The biggest study of children of primary school age children in England for four decades suggests they are being forced to grow up too quickly and are put under too much exam stress at school.
Three generations of the same family from the village of Birstall, in Leicestershire, talk about their childhood experiences.
The report says exam pressure dominates the last years of school
Ellie Lyons likes colouring-in but not maths.
She recently sat an "electricity test" about what sort of batteries should be used and at the moment, the six-year-old doesn't mind exams.
However, her father Andrew thinks constant testing is inappropriate for younger children.
"I don't think they need them at six or seven, but at the end of the day it's a big ugly world out there," he said.
"And unless kids realise they have to work hard to achieve something so they can make a place for themselves in society, you are not doing them any favours."
When asked about the kind of pressures he had been under at primary school, Mr Lyons struggled to come up with an answer. He certainly did not feel the need to compete in terms of clothes and gadgets.
"It was more innocent, less stressful," said the 41-year-old civil servant.
"I can remember everyone wanted a chopper bike - that was the big thing."
While children down the years have always wanted to fit in, he firmly believes they are now under much more pressure to have and say the right things.
"Everything is faster," he said. "Kids are actively marketed."
But the father-of-two says parents must take responsibility - the Lyons have only one television and no computer games.
"At the end of the day, children don't have power and money," he said.
"Parents have it and they need to be confident enough to say no.
"We are turning into a society which doesn't understand the value of money."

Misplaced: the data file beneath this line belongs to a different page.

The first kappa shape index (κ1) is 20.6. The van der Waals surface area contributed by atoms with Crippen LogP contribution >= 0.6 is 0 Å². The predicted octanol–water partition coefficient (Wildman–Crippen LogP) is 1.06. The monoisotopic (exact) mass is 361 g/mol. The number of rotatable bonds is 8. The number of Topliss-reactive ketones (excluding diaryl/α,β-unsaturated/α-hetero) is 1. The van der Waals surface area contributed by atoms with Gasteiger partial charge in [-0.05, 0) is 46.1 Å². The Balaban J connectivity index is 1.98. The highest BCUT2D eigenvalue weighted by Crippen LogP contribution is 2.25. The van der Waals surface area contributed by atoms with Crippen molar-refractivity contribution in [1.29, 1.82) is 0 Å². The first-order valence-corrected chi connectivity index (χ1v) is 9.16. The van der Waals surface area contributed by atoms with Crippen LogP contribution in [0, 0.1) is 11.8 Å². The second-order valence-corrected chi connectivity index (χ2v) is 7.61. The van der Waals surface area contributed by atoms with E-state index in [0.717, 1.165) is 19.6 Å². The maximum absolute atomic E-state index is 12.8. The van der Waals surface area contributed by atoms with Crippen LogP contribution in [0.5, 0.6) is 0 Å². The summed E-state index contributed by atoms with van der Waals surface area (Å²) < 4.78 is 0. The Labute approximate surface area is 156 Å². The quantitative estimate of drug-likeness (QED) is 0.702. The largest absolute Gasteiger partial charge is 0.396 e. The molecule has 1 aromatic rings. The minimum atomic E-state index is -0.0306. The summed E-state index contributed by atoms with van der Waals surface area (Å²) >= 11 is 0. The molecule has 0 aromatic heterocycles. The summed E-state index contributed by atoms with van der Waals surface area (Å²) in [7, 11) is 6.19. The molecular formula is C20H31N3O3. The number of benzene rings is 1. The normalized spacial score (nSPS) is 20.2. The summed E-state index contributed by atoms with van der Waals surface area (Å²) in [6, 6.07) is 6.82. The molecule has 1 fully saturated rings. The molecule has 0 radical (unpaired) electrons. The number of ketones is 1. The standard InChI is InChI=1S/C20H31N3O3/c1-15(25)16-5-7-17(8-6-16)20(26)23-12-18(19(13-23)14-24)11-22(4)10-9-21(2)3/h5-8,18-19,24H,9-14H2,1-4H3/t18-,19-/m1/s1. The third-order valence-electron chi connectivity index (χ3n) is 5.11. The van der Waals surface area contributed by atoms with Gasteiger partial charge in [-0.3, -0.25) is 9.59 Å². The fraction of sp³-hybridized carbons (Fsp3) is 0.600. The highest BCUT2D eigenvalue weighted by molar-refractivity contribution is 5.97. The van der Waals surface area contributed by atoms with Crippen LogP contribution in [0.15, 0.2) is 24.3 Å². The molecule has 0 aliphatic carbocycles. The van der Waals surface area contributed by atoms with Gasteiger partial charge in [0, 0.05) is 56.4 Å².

Mr Lyons regrets the fact that Ellie cannot run about like he used to.
He said "stranger danger" was not the primary concern, more the number of cars and unlicensed drivers on the road.
"I think it is down to parents to set a good example and tell their kids what the issues are," he added.
Ellie's grandmother Sue says her granddaughter gets too much homework.
"They are only babies," said the 63-year-old.
"They are tired when they come home and I think they should be able to run about a bit. I didn't get homework until secondary school."
She called the primary school she had been at an "oasis".
She can remember some pressure in the run up to the 11-plus, but she said it was just about doing well.
"If you passed your 11-plus you got a new bike, if you failed you got a Parker pen set," she recalled.
Born in 1944, Mrs Lyons said she would not want to be growing up today, and if she was getting married now, she would seriously think about whether or not to have children.
When she was growing up there was not much money about and not much to buy, she said.
She said she certainly did not have to worry about safe play areas, gangs, knives and guns - some of the concerns highlighted by the report.
"When I was six, I can remember my friend and I going out into the fields with our prams, dollies and a picnic," she said.
"My parents never worried," she added.
"I worry about Ellie though, she doesn't have the freedom I had.
"It's such an unsettled world and I think we have lost sight of what's important."